Carmen San Diego, would you kindly turn that limo around and head back east to the Prairie State—Illinois? Things have to be better here, right? Sigh. Look again.

• Governor Bruce Rauner, fresh off a devastating defeat when enough Republicans in the Illinois General Assembly had the courage to stand up to the would-be dictator and helped to override his veto of the fiscal year 2018 budget, fired several key members of his staff and replaced them with a cohort from the Illinois Policy Institute, a far right wing think tank. Never mind that the Republicans who joined with their Democratic colleagues couldn’t stand pat and watch the carnage play out in Illinois any longer. They wanted to see our State be able to pay its bills and make right by those caught in the political cross-hairs—mainly social service agencies and our higher education institutions.

• Several other Rauner staffers quit in protest of his house cleaning and he then suffered the embarrassment of having his “body man” (really, a “body man?”) resign his first day on the job for previous anti-gay and racially incendiary comments. Then a communications aide was found to have compared abortion to the Holocaust. Either there is a lack of “extreme vetting” going on here or a race to the bottom when it comes to a Governor and his campaign staff gearing up for an ugly election fight in 2019.

• Yes, there was real sacrifice to be made in the FY 18 budget—especially the increase in the State income tax from 3.75% to 4.95%. Yet, instead of standing tall and taking his share of the responsibility for finding the only revenue stream that would provide for his first-ever budget, and stave off junk bond status for the State and certain financial devastation, Gov. Rauner dug in his heels, refused to work across the aisle, and stood idly by while House Leader Michael Madigan and Senate Leader John Cullerton convinced their colleagues there was only one sane way to enter FY 18—with a budget.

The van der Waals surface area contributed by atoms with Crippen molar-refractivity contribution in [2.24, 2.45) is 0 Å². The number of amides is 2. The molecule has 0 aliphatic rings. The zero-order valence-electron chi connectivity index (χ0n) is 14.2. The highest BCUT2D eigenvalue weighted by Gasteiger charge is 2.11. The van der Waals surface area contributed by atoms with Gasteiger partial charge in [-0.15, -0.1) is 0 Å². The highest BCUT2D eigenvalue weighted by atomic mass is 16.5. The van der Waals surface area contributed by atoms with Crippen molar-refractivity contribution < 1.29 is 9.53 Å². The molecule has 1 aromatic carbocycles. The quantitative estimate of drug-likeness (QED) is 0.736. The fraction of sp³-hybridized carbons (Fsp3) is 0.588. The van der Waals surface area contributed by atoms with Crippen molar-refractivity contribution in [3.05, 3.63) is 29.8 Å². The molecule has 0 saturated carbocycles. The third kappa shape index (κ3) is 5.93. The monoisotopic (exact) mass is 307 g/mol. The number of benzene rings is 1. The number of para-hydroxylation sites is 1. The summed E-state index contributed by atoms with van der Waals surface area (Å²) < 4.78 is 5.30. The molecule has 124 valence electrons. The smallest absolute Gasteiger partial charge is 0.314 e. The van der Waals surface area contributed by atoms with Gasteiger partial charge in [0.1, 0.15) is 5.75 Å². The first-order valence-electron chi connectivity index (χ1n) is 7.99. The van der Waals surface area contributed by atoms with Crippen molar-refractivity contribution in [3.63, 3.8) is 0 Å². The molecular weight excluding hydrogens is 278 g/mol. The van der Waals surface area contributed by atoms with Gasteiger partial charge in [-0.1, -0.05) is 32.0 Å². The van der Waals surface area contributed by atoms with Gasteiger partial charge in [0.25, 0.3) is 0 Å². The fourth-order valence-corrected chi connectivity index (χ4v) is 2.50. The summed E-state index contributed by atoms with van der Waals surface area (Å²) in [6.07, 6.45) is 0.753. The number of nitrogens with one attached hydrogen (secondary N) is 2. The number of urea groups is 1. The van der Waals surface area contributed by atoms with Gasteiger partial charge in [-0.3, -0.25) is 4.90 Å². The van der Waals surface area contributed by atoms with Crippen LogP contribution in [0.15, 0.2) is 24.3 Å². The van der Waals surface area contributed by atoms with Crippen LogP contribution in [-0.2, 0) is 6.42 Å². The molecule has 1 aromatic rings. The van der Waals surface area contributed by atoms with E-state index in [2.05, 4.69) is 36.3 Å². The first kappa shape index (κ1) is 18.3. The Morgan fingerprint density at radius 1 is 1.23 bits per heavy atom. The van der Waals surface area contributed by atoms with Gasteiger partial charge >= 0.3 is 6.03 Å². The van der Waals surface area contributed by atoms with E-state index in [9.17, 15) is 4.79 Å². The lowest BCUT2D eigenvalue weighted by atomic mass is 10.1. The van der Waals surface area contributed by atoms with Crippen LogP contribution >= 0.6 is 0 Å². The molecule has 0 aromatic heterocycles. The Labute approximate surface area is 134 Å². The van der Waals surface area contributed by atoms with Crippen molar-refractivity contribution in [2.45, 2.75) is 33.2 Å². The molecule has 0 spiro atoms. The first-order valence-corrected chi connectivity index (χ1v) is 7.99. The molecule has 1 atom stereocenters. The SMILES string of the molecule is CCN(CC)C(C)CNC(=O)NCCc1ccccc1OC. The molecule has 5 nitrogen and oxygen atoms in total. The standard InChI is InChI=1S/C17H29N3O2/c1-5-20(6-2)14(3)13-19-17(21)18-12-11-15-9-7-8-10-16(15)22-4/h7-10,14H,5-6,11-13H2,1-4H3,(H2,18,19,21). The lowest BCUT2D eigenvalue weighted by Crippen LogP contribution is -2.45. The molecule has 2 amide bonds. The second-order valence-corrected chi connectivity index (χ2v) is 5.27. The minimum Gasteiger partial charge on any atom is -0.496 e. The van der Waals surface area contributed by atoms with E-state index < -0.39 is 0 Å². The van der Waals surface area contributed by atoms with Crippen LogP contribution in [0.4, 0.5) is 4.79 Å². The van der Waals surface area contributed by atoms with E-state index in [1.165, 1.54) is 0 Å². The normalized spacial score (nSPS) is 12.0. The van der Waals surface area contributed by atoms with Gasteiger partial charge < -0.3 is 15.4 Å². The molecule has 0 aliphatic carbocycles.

• With some $60 million in his campaign war chest, Gov. Rauner took off on a whirlwind tour of downstate Illinois, doing his level best to pit those citizens against Chicagoans as he vowed to veto the State education line item. With only weeks to go before school bells ring throughout the state, the Governor was more interested in division and turmoil than a fair and equitable way, through Senate Bill 1, to fund education across the State.

Division and derision. Personal attacks rather than collaboration. Dismantling of healthcare coverage, labor unions, voting rights, and education, just to name a few.

Banana republics come and go and their power-hungry leaders flash across the sky only to eventually flameout. We celebrate their demise, but give little thought to the people in their countries left behind who suffer from a dearth of political leaders with empathy and honesty, fair and just economies, and equitable educational systems, and who also suffer from rich and powerful individuals and corporations more interested in keeping the downtrodden from climbing the social ladder rather than offering a helping hand upward.

Over the years, we have scoffed at such bad behavior. Now, we find ourselves in such a sorry state of affairs both in Washington, DC, and in Illinois. Banana republics appear in far-away lands not right under our noses. Right? Yeah, we thought so, too. Not anymore.